Start With Why

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These are the famous words of Simon Sinek. Sinek is the leadership guru and author who penned several influential business books. “Start With Why,” book and featured Ted Talk in 2009, is still relevant to the dynamic business world and leadership arena today.

Start With Why” details what true leadership is: “There are leaders and there are those who lead. Leaders hold a position of power or influence. Those who lead inspire us,” Sinek said.

In “Start With Why,” leading through inspiration, innovation and communication are main points. To Sinek, a world where everyone loves their job is not a daydream: it’s a reality that his theories can bring to life.

Leading through Communication

“We are drawn to leaders and organizations that are good at communicating what they believe. Their ability to make us feel like we belong, to make us feel special, safe and not alone is part of what gives them the ability to inspire us,” Sinek.

Here, Sinek cites examples like Apple and Harley Davidson. When we think about these brands, we have a clear idea of what they believe in. Apple touts their individualism and passion for innovation. Harley Davidson stands for indisputable freedom and independence. These corporate values are easy to state because both corporations do an excellent job of leading their industries through successful communication.

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Leading through Innovation

“Great leaders and great organizations are good at seeing what most of us can’t see. They are good at giving us things we would never think of asking for,” Sinek.

Sinek cites Henry Ford and the automobile as an example for leading through innovation.  Ford was quoted to have said, “If I had asked people what they wanted, they would have said a faster horse.” This tenet stresses the importance of confident innovation. Leaders must lead the way in their industries, not wait for consumers to point them in the right direction, according to Sinek.Screen Shot 2015-11-29 at 12.35.03 AM

Leading through Inspiration, not Manipulation

“There are two ways to influence human behavior: you can manipulate it or you can inspire it,” Sinek.

Sinek references Martin Luther King Jr. as an example of leading through inspiration. The champion for civil disobedience led through his inspiring actions, not through manipulating others to do his work.Screen Shot 2015-11-29 at 12.32.52 AM


Sinek’s theories can be summed up in the Golden Circle. This image instructs great leaders to start defining their purpose with the “why” and then move outward to defining their “what.”Screen Shot 2015-11-29 at 12.27.44 AM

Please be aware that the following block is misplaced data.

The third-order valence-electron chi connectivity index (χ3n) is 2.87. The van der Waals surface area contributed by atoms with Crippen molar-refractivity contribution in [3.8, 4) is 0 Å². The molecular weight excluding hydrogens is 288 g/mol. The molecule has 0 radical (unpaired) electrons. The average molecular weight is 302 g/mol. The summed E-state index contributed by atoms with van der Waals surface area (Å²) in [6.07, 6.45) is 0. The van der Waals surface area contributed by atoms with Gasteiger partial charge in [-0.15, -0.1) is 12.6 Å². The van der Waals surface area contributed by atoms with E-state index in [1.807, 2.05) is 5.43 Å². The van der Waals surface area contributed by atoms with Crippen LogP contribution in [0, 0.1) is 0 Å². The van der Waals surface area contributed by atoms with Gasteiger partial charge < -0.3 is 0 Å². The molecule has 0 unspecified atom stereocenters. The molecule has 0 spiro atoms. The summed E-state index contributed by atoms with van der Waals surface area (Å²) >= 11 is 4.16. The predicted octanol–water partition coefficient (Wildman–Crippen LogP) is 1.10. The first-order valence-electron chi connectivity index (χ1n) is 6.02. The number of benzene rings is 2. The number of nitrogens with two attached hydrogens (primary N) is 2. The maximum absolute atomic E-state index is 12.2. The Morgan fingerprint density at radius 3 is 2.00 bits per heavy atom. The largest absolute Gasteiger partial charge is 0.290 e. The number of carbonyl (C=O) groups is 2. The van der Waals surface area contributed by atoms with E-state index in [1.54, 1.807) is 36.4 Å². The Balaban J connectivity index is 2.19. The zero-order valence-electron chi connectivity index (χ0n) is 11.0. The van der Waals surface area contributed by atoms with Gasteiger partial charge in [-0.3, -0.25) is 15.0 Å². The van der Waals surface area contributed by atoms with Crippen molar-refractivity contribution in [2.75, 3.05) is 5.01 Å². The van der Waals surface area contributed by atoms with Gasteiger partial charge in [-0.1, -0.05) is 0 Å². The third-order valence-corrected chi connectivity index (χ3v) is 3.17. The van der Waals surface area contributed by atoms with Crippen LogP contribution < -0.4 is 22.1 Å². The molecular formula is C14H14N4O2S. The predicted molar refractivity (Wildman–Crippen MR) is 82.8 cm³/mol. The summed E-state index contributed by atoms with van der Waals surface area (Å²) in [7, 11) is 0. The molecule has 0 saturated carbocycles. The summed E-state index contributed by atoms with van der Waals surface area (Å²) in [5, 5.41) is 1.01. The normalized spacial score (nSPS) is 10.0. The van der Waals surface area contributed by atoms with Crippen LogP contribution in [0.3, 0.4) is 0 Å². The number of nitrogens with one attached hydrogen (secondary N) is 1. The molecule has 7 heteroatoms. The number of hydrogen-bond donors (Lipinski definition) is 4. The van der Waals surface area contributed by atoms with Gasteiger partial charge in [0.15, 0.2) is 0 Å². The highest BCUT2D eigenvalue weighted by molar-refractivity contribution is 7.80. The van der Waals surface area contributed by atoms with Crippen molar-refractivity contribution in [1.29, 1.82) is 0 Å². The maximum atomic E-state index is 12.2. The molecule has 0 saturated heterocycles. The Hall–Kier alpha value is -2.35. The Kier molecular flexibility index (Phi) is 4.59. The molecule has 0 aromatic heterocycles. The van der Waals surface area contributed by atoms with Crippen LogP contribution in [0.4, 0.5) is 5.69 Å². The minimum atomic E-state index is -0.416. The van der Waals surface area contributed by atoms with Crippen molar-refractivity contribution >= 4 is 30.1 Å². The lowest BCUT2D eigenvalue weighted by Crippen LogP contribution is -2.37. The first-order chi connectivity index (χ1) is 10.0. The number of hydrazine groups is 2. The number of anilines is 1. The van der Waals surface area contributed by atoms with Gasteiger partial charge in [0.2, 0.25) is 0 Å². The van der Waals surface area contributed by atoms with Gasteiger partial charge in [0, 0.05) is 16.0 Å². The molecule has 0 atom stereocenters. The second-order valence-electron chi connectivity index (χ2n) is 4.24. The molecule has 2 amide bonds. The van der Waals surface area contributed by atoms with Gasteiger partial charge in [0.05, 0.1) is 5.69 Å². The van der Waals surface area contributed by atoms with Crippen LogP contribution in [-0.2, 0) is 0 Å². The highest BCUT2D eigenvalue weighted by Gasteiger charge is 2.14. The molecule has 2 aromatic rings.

Criticism of “Start With Why”

Lex Sisney is the founder of Organizational Physics, a CEO coach and business scaling expert.Screen Shot 2015-11-29 at 12.41.35 AM

Sisney says that the Golden Circle is flawed from a business perspective. Instead of preaching the “why” of what they do, businesses should focus on the “who.” Sisney simply takes Sinek’s Golden Circle paradigm one ring further. Sisney says, “by focusing on ‘who’ you serve, you can…refine and adapt your solutions to meet customer needs over time. Knowing which type of customer to pay attention to, and when, also allows you to anticipate and respond to changes in the marketplace and drive new innovations forward.”

Reflections on “Start With Why”

I personally identified strongly with the rhetoric and logic Sinek employed in the “Start With Why” theories. However, I think this may be because Sinek and I share the same personality traits. On the Enneagram scale, we would be 7s (Enthusiasts). Sinek wrote “Start With Why” from the lens of an Enthusiast, and the leadership qualities he lauds are somewhat exclusive, though not entirely, to that personality subset.

This resulted in Sinek presenting a logical argument without any holes… which sounds great. However, there is no absolute truth in argumentation. Sinek ignores the dark side of starting with why; Sinek does not address the fact that the tactic of rousing “cult-like passion” like Apple did has also been used by actual “cults” such as Scientology. In addition, Sinek does not address the hole in his argument that even if you market the “why,” market conditions can still be the detriment of your product. I think if Sinek addressed these critiques, and the critique I cited above, his theories would resonate more widely.

One Comment on “Start With Why”

  1. I love that Henry Ford quote! Great example of “work smarter, not harder.” I think having a clear vision in terms of our work is something others can easily spot. It reminds me of some of my global studies classes: It’s really easy to identify the students who have a true interest in the subject matter of a course versus those who are just trying to get their academic credit and leave. Those who have a real interest are actively engaged in class and present thoughtful remarks, while others show up late and don’t contribute to discussions. As a leader, I think it is easy for those on our team to tell when we’re actually passionate about something — and then it’s easier for that passion to spread to them like a trickle-down effect.

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